And, yes I read to my kids… and yes they have private tutors… and no it’s not always parental. My kids, like 20% of the population have dyslexia. It’s not new. It’s not ground-breaking. It’s a neurological condition that requires children learn to read in a different manner. And… no these children aren’t dumb. Mine have higher IQs than the vast majority. They’re not taking up space. They want to learn. Teaching a dyslexic child to read to grade level is appropriate and possible.

There are programs to teach these children to read. The districts have them. Given with certified instruction for the appropriate amount of time, a dyslexic child learns to read. However, the schools and teachers do not have the time. These programs can't work in the amount of time it takes for schools to pass standards... so children are taught the test instead. The numbers look good, teachers who are not allowed to teach can keep their jobs... and children can't read.

Our great state has learned to circumvent the system better than most and the districts have learned at the feet of the masters. As a parent standing alone, I can’t change a district department head’s mindset that… my kid’s an honor roll student, taking honors and AP classes… passing TCAPs at advanced levels… “why does it matter if my child can read… I’ll just need to take care of that at home.” When a parent becomes involved and asks questions they’re labeled the “problem” parent and the district retaliates against the child. And, yet they wonder why they loose good students to home schooling, private schools or magnate schools.

Politicians complain, explain and place blame to get elected but they don’t really change anything. Maybe we should request standardized tests for politicians to measure the effectiveness of their actions and legislation. Legislating without responsibility or accountability isn’t working.

By: myopinion2 on 4/22/10 at 12:27

Well I read the TCAP to 8th grade ELL students today. One fell asleep and wouldn’t awaken. Three raced ahead and finished in 20 minutes and 2 filled in designs on the answer sheet. Two wouldn’t face their test booklets and kept making faces at each other. Just another day when my profession is dependent on the whims of hormonal 13 and 14 year-olds.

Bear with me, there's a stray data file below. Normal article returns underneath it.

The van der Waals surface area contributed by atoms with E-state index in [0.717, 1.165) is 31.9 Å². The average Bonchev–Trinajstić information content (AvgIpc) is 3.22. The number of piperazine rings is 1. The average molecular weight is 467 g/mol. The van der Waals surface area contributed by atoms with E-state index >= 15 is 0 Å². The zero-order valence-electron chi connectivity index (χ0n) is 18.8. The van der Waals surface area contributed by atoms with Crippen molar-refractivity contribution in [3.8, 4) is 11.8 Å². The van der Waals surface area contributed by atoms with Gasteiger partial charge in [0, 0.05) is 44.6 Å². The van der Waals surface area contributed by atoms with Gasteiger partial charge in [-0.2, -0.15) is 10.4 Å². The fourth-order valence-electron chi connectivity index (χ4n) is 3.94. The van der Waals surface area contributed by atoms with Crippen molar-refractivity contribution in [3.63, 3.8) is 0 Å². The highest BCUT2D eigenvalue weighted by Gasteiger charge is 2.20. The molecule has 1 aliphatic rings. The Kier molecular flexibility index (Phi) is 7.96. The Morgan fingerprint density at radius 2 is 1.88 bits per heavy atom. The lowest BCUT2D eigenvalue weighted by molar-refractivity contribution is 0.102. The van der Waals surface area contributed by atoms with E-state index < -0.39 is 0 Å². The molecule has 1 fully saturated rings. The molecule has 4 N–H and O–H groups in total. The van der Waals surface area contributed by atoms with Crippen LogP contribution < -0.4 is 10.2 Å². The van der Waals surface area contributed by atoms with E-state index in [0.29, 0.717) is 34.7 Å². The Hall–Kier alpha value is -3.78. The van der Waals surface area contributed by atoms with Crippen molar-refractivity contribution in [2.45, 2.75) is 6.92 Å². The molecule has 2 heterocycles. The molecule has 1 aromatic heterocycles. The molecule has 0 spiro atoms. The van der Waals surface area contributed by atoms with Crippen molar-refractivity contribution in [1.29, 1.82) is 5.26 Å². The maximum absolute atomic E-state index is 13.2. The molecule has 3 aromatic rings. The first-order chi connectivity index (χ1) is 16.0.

By: harpercat on 4/22/10 at 1:18

To myopinion2 –

I’m sorry that as a teacher you experience this because it sets a belief for you of all students. I in 5 of your kids have dyslexia. They don’t have a cognitive impairment. They’re potentially really smart kids. They can learn to read. You hold in your hands the ability to change their lives forever. You can open up the world of the written word to them. I know that you’re required to attempt to teach kids to read with cognitive impairments and that it’s challenging. But there are kids that truly want to learn and you can reach them.

I ask my son once who is now a freshman why he didn’t really want to go to the resource room for reading intervention in middle school. His answer to me was honest and sad… He said, Mom… the kids are really bad. I can’t learn anything because they’re always acting up. I ask him why they were naughty did they have MR or behavior issues and he said… No… they’ve just been made to believe that they’re stupid for so long that they don’t think they can learn anything so they do other stuff.

I think we as parents, teachers, administrators, schools, districts, legislators and regulators have forgotten that children learn what the live. If we treat children as if they are stupid long enough because they learn differently they will act accordingly.

It takes a village. We’re all a village. Our actions and attitudes matter.